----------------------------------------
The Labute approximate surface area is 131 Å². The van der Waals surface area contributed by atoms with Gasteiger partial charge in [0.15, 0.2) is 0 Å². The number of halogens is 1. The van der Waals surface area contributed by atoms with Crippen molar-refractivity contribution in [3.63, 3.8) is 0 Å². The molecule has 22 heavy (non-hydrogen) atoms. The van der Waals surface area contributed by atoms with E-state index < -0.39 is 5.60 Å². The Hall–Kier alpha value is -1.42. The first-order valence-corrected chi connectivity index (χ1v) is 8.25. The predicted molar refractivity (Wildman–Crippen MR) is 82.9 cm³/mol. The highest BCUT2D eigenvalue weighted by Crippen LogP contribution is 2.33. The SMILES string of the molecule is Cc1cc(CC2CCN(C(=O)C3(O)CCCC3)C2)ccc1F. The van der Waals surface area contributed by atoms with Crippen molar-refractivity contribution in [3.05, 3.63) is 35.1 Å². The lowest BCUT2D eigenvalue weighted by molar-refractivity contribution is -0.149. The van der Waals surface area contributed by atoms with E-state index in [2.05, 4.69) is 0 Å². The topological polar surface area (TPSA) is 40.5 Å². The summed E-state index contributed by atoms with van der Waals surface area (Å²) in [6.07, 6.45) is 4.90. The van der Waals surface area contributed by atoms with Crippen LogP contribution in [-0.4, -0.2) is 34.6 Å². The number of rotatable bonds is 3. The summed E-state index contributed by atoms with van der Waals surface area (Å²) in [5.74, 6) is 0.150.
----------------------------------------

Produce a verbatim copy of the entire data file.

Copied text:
The Labute approximate surface area is 131 Å². The van der Waals surface area contributed by atoms with Gasteiger partial charge in [0.15, 0.2) is 0 Å². The number of halogens is 1. The van der Waals surface area contributed by atoms with Crippen molar-refractivity contribution in [3.63, 3.8) is 0 Å². The molecule has 22 heavy (non-hydrogen) atoms. The van der Waals surface area contributed by atoms with E-state index < -0.39 is 5.60 Å². The Hall–Kier alpha value is -1.42. The first-order valence-corrected chi connectivity index (χ1v) is 8.25. The predicted molar refractivity (Wildman–Crippen MR) is 82.9 cm³/mol. The highest BCUT2D eigenvalue weighted by Crippen LogP contribution is 2.33. The SMILES string of the molecule is Cc1cc(CC2CCN(C(=O)C3(O)CCCC3)C2)ccc1F. The van der Waals surface area contributed by atoms with Crippen molar-refractivity contribution in [3.05, 3.63) is 35.1 Å². The lowest BCUT2D eigenvalue weighted by molar-refractivity contribution is -0.149. The van der Waals surface area contributed by atoms with E-state index in [2.05, 4.69) is 0 Å². The topological polar surface area (TPSA) is 40.5 Å². The summed E-state index contributed by atoms with van der Waals surface area (Å²) in [6.07, 6.45) is 4.90. The van der Waals surface area contributed by atoms with Crippen LogP contribution in [-0.4, -0.2) is 34.6 Å². The number of rotatable bonds is 3. The summed E-state index contributed by atoms with van der Waals surface area (Å²) in [5.74, 6) is 0.150.